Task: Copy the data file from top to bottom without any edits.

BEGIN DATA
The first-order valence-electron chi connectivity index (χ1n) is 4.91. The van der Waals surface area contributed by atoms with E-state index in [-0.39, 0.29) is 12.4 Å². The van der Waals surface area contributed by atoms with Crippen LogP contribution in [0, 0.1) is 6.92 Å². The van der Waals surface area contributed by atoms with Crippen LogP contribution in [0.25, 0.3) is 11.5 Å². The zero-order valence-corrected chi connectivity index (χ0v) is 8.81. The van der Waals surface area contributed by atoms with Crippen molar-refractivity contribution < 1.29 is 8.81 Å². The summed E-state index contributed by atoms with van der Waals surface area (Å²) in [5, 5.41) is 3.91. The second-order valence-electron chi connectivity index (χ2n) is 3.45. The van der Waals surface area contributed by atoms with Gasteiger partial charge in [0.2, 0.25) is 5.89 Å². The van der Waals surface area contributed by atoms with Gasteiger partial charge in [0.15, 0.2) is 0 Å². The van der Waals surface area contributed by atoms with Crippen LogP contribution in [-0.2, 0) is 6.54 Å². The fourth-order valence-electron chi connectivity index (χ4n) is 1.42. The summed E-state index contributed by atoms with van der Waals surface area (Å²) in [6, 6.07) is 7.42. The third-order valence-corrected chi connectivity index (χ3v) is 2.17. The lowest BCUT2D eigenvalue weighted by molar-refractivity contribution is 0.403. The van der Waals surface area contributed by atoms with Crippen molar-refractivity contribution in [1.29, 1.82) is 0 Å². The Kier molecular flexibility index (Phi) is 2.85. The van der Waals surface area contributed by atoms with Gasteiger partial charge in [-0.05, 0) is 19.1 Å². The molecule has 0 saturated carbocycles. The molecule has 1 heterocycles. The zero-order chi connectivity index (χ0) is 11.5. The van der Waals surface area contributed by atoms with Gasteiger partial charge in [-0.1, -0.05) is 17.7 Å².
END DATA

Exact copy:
The first-order valence-electron chi connectivity index (χ1n) is 4.91. The van der Waals surface area contributed by atoms with E-state index in [-0.39, 0.29) is 12.4 Å². The van der Waals surface area contributed by atoms with Crippen LogP contribution in [0, 0.1) is 6.92 Å². The van der Waals surface area contributed by atoms with Crippen LogP contribution in [0.25, 0.3) is 11.5 Å². The zero-order valence-corrected chi connectivity index (χ0v) is 8.81. The van der Waals surface area contributed by atoms with Crippen molar-refractivity contribution < 1.29 is 8.81 Å². The summed E-state index contributed by atoms with van der Waals surface area (Å²) in [5, 5.41) is 3.91. The second-order valence-electron chi connectivity index (χ2n) is 3.45. The van der Waals surface area contributed by atoms with Gasteiger partial charge in [0.2, 0.25) is 5.89 Å². The van der Waals surface area contributed by atoms with Gasteiger partial charge in [0.15, 0.2) is 0 Å². The van der Waals surface area contributed by atoms with Crippen LogP contribution in [-0.2, 0) is 6.54 Å². The fourth-order valence-electron chi connectivity index (χ4n) is 1.42. The summed E-state index contributed by atoms with van der Waals surface area (Å²) in [6, 6.07) is 7.42. The third-order valence-corrected chi connectivity index (χ3v) is 2.17. The lowest BCUT2D eigenvalue weighted by molar-refractivity contribution is 0.403. The van der Waals surface area contributed by atoms with Crippen molar-refractivity contribution in [1.29, 1.82) is 0 Å². The Kier molecular flexibility index (Phi) is 2.85. The van der Waals surface area contributed by atoms with Gasteiger partial charge in [-0.05, 0) is 19.1 Å². The molecule has 0 saturated carbocycles. The molecule has 1 heterocycles. The zero-order chi connectivity index (χ0) is 11.5. The van der Waals surface area contributed by atoms with Gasteiger partial charge in [-0.1, -0.05) is 17.7 Å².